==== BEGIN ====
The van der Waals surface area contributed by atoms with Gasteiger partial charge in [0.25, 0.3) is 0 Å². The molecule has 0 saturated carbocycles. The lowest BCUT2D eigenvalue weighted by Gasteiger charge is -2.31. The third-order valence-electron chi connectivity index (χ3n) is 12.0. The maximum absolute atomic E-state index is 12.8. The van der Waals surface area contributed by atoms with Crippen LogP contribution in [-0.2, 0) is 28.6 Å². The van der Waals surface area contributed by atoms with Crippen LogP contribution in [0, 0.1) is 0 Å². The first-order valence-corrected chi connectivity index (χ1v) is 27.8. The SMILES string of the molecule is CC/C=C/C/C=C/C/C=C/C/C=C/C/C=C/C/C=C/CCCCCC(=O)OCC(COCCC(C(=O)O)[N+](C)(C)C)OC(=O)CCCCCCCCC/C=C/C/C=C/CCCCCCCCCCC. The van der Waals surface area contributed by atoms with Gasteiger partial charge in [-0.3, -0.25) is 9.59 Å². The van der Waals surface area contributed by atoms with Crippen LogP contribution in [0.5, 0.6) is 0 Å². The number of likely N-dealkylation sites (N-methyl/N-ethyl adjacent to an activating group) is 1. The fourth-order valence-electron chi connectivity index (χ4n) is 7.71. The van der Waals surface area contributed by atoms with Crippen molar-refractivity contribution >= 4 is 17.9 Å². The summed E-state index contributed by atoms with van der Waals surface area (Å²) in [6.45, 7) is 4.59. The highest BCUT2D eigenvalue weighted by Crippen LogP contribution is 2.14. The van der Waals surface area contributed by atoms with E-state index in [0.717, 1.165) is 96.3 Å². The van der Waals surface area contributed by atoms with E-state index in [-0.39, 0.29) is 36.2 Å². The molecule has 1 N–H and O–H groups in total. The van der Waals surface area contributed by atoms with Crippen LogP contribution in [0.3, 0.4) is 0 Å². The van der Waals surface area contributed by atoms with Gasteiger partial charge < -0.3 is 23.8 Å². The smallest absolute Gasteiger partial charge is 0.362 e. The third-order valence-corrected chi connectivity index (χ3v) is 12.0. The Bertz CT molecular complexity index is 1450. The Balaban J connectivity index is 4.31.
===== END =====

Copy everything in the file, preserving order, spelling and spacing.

The van der Waals surface area contributed by atoms with Gasteiger partial charge in [0.25, 0.3) is 0 Å². The molecule has 0 saturated carbocycles. The lowest BCUT2D eigenvalue weighted by Gasteiger charge is -2.31. The third-order valence-electron chi connectivity index (χ3n) is 12.0. The maximum absolute atomic E-state index is 12.8. The van der Waals surface area contributed by atoms with Crippen LogP contribution in [-0.2, 0) is 28.6 Å². The van der Waals surface area contributed by atoms with Crippen LogP contribution in [0, 0.1) is 0 Å². The first-order valence-corrected chi connectivity index (χ1v) is 27.8. The SMILES string of the molecule is CC/C=C/C/C=C/C/C=C/C/C=C/C/C=C/C/C=C/CCCCCC(=O)OCC(COCCC(C(=O)O)[N+](C)(C)C)OC(=O)CCCCCCCCC/C=C/C/C=C/CCCCCCCCCCC. The van der Waals surface area contributed by atoms with Gasteiger partial charge in [-0.3, -0.25) is 9.59 Å². The van der Waals surface area contributed by atoms with Crippen LogP contribution in [0.5, 0.6) is 0 Å². The number of likely N-dealkylation sites (N-methyl/N-ethyl adjacent to an activating group) is 1. The fourth-order valence-electron chi connectivity index (χ4n) is 7.71. The van der Waals surface area contributed by atoms with Crippen molar-refractivity contribution >= 4 is 17.9 Å². The summed E-state index contributed by atoms with van der Waals surface area (Å²) in [6.45, 7) is 4.59. The highest BCUT2D eigenvalue weighted by Crippen LogP contribution is 2.14. The van der Waals surface area contributed by atoms with E-state index in [0.717, 1.165) is 96.3 Å². The van der Waals surface area contributed by atoms with E-state index in [-0.39, 0.29) is 36.2 Å². The molecule has 1 N–H and O–H groups in total. The van der Waals surface area contributed by atoms with Crippen LogP contribution in [0.3, 0.4) is 0 Å². The van der Waals surface area contributed by atoms with Gasteiger partial charge < -0.3 is 23.8 Å². The smallest absolute Gasteiger partial charge is 0.362 e. The third-order valence-corrected chi connectivity index (χ3v) is 12.0. The Bertz CT molecular complexity index is 1450. The Balaban J connectivity index is 4.31.